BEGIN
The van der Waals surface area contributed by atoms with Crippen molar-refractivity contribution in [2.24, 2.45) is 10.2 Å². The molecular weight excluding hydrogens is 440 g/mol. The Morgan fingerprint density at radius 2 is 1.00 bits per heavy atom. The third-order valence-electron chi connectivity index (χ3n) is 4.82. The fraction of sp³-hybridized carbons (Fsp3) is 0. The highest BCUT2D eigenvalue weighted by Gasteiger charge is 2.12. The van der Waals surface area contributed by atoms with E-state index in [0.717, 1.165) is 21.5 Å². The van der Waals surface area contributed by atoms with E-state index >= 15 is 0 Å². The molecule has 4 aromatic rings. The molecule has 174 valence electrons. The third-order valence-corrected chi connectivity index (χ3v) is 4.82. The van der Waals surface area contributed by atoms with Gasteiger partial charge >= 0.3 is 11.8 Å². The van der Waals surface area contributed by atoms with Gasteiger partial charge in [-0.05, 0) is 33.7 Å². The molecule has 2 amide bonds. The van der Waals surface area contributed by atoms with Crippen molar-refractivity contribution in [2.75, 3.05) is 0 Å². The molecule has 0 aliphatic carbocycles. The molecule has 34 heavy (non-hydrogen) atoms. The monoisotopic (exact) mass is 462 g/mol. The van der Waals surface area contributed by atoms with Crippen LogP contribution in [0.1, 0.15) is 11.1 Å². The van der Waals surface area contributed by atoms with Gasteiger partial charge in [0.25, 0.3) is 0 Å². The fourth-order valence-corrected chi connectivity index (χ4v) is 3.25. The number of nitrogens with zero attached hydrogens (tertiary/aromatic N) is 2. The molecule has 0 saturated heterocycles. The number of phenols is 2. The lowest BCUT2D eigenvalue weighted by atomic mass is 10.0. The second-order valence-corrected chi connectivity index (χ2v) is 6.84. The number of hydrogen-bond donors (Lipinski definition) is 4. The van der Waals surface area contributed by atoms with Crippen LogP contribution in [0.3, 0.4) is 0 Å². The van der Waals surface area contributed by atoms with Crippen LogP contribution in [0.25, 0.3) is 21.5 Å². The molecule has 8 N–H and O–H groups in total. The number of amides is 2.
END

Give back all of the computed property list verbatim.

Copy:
The van der Waals surface area contributed by atoms with Crippen molar-refractivity contribution in [2.24, 2.45) is 10.2 Å². The molecular weight excluding hydrogens is 440 g/mol. The Morgan fingerprint density at radius 2 is 1.00 bits per heavy atom. The third-order valence-electron chi connectivity index (χ3n) is 4.82. The fraction of sp³-hybridized carbons (Fsp3) is 0. The highest BCUT2D eigenvalue weighted by Gasteiger charge is 2.12. The van der Waals surface area contributed by atoms with E-state index in [0.717, 1.165) is 21.5 Å². The van der Waals surface area contributed by atoms with E-state index >= 15 is 0 Å². The molecule has 4 aromatic rings. The molecule has 174 valence electrons. The third-order valence-corrected chi connectivity index (χ3v) is 4.82. The van der Waals surface area contributed by atoms with Gasteiger partial charge >= 0.3 is 11.8 Å². The van der Waals surface area contributed by atoms with Gasteiger partial charge in [-0.05, 0) is 33.7 Å². The molecule has 2 amide bonds. The van der Waals surface area contributed by atoms with Crippen molar-refractivity contribution in [2.75, 3.05) is 0 Å². The molecule has 0 aliphatic carbocycles. The molecule has 34 heavy (non-hydrogen) atoms. The monoisotopic (exact) mass is 462 g/mol. The van der Waals surface area contributed by atoms with Crippen LogP contribution in [0.1, 0.15) is 11.1 Å². The van der Waals surface area contributed by atoms with Gasteiger partial charge in [0.25, 0.3) is 0 Å². The fourth-order valence-corrected chi connectivity index (χ4v) is 3.25. The number of nitrogens with zero attached hydrogens (tertiary/aromatic N) is 2. The molecule has 0 saturated heterocycles. The number of phenols is 2. The lowest BCUT2D eigenvalue weighted by atomic mass is 10.0. The second-order valence-corrected chi connectivity index (χ2v) is 6.84. The number of hydrogen-bond donors (Lipinski definition) is 4. The van der Waals surface area contributed by atoms with Crippen LogP contribution in [0.3, 0.4) is 0 Å². The van der Waals surface area contributed by atoms with Crippen LogP contribution in [0.25, 0.3) is 21.5 Å². The molecule has 8 N–H and O–H groups in total. The number of amides is 2.